Printer Friendly

Mad at city hall.

Are Little Rock's Growing Pains The Real Cause Of The Anger Directed At Politicians And Bureaucrats?

In 1987, Little Rock city officials waged a successful campaign for a $39.1 million bond program.

Four years later, voters are angry.

They believe the promises of 1987 have not been carried out.

Never mind that the city will have at least another $1 million for additional projects because the timetable has changed and the bond funds have earned extra interest.

Never mind that some high-profile projects such as improvements to the Dunbar Community Center and to a fire station in the Heights have been completed.

Many people thought all the projects would be done at the same time even though the bond issue was sold as a long-term program.

These citizens feel duped. In parts of Little Rock, there is an abiding distrust of city hall.

The perception is that officials don't know what they're talking about or are deliberately misleading the public.

"I'm not mad, but I know there are people out there who are," says Curt Bradbury, chairman and chief executive officer of Little Rock's Worthen Banking Corp.

"I've not felt that feeling of angst," says City Manager Tom Dalton.

But one angry executive says, "I think the whole |city~ board needs to go, and Dalton does, too."

The three observations provide the middle ground and two extreme attitudes about Little Rock city government.

It is not difficult to flush out critics.

But what is generating the sort of high-octane emotions that advocate a clean sweep of the Little Rock Board of Directors and the city manager's office?

"It's Little Rock growing up," Bradbury says. "What city of our size is any different? I'm certainly not down on this community. I think arguing is part of the process.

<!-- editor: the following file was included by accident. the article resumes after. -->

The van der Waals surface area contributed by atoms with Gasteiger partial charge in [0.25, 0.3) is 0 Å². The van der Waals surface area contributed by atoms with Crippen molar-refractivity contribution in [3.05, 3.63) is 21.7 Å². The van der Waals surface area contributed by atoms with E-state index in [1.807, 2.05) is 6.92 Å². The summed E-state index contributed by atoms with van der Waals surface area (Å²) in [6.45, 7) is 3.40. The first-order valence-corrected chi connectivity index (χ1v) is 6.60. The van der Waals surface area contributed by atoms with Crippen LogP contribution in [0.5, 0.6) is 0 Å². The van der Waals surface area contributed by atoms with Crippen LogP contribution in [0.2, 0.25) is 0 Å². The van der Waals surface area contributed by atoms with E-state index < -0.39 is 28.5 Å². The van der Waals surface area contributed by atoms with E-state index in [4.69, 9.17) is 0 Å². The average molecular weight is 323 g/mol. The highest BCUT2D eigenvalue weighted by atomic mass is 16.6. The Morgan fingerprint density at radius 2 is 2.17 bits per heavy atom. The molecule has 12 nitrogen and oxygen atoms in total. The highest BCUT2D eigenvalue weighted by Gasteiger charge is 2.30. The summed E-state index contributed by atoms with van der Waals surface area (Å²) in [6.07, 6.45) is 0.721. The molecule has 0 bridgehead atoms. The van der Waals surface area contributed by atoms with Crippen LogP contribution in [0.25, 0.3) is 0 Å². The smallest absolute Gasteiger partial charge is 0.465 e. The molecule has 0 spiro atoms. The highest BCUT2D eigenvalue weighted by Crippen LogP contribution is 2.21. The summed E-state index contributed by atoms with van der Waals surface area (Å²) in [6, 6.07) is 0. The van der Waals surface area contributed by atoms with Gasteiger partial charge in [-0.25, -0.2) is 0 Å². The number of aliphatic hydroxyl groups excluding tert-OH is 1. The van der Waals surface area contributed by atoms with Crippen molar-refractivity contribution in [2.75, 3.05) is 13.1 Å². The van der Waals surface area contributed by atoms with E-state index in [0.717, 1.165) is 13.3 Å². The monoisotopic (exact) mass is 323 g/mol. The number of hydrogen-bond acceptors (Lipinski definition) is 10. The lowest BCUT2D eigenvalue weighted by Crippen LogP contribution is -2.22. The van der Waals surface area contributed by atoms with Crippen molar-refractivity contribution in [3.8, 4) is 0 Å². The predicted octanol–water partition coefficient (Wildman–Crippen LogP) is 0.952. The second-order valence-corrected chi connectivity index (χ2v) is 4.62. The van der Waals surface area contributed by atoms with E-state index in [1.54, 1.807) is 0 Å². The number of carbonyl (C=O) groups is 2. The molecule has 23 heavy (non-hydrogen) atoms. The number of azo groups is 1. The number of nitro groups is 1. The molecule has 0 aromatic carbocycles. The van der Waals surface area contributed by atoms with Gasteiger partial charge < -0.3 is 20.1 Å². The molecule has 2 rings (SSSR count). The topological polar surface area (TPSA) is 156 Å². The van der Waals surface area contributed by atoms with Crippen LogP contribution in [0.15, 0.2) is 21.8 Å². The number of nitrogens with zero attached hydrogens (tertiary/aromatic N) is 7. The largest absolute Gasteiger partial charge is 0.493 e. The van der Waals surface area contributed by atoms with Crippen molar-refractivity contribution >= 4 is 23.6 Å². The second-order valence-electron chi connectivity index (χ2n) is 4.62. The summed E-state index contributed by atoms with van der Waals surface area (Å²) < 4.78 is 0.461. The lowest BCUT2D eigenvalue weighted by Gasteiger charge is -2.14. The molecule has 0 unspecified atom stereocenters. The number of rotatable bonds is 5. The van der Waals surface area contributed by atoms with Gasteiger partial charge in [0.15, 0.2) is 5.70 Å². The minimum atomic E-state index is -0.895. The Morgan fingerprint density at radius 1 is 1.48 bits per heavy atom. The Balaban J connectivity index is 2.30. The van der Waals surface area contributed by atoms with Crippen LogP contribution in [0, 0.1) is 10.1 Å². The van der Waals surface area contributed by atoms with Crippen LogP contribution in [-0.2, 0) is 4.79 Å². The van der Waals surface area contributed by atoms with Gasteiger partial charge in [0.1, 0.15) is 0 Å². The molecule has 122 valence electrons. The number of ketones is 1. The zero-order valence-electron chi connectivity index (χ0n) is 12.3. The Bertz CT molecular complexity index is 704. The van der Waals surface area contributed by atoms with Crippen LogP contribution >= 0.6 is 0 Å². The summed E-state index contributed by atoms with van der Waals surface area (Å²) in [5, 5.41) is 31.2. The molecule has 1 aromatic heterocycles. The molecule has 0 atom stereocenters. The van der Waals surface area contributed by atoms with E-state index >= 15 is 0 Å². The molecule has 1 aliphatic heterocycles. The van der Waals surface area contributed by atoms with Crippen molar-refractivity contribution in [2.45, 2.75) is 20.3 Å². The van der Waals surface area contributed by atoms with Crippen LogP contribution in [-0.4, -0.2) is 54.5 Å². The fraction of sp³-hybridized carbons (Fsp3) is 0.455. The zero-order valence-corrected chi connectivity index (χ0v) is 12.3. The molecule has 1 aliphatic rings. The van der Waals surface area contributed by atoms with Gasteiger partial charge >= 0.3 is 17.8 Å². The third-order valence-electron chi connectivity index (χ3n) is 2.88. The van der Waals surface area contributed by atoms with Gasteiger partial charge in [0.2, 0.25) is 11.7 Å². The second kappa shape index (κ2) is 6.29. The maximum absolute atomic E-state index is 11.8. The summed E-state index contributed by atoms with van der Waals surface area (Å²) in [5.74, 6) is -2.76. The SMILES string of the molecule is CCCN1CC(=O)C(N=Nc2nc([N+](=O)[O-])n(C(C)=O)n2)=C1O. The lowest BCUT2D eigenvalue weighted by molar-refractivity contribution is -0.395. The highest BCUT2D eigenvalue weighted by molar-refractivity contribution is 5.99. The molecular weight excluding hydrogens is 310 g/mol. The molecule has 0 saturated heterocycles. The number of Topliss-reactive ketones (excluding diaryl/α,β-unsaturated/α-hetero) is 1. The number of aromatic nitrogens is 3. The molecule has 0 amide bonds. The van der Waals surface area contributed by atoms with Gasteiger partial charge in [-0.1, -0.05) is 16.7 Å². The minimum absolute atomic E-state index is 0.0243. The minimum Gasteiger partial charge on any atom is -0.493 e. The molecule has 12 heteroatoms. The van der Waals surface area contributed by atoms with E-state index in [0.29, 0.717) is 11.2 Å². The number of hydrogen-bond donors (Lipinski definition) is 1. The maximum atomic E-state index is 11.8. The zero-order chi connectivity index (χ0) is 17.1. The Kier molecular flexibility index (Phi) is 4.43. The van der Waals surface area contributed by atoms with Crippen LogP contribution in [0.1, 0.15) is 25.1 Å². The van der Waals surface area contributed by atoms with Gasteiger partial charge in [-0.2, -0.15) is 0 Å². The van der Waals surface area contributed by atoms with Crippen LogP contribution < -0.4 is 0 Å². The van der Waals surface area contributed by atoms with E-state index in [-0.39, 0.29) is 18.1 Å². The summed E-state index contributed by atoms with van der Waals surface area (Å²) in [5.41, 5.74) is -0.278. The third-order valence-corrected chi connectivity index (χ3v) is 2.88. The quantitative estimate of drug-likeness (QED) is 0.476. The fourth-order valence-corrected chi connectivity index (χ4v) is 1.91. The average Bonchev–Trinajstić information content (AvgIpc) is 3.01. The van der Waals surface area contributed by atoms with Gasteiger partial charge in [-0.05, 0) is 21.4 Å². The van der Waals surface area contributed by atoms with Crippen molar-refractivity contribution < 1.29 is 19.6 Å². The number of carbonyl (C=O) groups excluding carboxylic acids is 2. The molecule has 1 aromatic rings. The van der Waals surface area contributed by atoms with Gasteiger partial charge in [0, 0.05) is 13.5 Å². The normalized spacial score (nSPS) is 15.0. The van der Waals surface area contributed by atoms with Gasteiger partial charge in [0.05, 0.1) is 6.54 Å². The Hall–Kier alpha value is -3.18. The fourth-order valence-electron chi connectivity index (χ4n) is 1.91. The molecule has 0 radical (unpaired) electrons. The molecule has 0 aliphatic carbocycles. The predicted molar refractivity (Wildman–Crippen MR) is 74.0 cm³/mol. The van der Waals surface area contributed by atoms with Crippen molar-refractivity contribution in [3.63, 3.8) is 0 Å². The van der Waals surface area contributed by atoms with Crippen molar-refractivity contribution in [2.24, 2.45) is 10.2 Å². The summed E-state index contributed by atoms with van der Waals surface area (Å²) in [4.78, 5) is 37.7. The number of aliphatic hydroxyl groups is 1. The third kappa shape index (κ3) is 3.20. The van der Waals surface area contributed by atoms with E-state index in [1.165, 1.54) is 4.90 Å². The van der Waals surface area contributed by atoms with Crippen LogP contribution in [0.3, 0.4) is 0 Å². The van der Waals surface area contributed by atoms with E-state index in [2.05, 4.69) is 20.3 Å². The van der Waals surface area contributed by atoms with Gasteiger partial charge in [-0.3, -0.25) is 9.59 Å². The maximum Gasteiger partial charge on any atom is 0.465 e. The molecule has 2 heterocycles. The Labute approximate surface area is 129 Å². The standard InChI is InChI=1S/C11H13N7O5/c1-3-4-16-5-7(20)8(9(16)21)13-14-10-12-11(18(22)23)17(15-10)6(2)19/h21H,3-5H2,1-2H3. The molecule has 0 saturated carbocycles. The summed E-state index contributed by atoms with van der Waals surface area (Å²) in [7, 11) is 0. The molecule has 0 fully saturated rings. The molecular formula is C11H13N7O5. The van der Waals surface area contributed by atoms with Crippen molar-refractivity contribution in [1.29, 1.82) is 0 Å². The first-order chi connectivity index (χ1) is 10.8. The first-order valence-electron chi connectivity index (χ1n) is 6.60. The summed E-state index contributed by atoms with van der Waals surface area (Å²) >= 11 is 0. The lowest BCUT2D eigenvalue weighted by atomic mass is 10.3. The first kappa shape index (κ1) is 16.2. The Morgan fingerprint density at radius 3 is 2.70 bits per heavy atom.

"We're just now beginning to deal with the fact that we're not a benevolent dictatorship now that Billy Rector is gone ... There's never going to be one guy who is going to tell everybody how to do things. There are too many diverse groups out there now, and I think that's good."

"I'm not sure if middle-class voters feel they're represented," says Tom Ferstl, president of Affiliated Real Estate Appraisers of Arkansas. "I would say the country-club set and the poor people certainly have a voice."

When voters don't believe they have a say, they vote no, especially when it comes to higher taxes.

Some describe the Oct. 8 failure of the Little Rock 2000 sales-tax initiatives as a no-confidence vote aimed at city government.

"Obviously, there are some anti-tax people out there, but didn't the city-directed initiatives lead the line items on the ballot?" Dalton asks.

"The great thing about |the Little Rock 2000 campaign~ is that it energized the community as demonstrated by the record voter turnout," Bradbury says. "That is what's exciting about the whole thing even though the project failed this time."

Change Of Government

The cry is growing louder to return Little Rock to a political system in which the mayor is elected by popular vote.

Critics believe the current system of government -- in which a member of the board is elected mayor by his or her fellow board members -- doesn't adequately reflect the will of the people.

"They don't think the government is responsive or accountable," says Jim Lawson, director of Little Rock's Neighborhood Revitalization and Planning Department. "The reality is they can talk with me or they can talk with Tom Dalton. Of course, in the world of politics, perception is reality.

"No matter what the perception is, we have a responsive and progressive city government."

"How the primary leaders should be elected and how the city is represented is an issue ... across the country," Dalton says. "Many cities have set up a mandatory review of their form of governance every decade.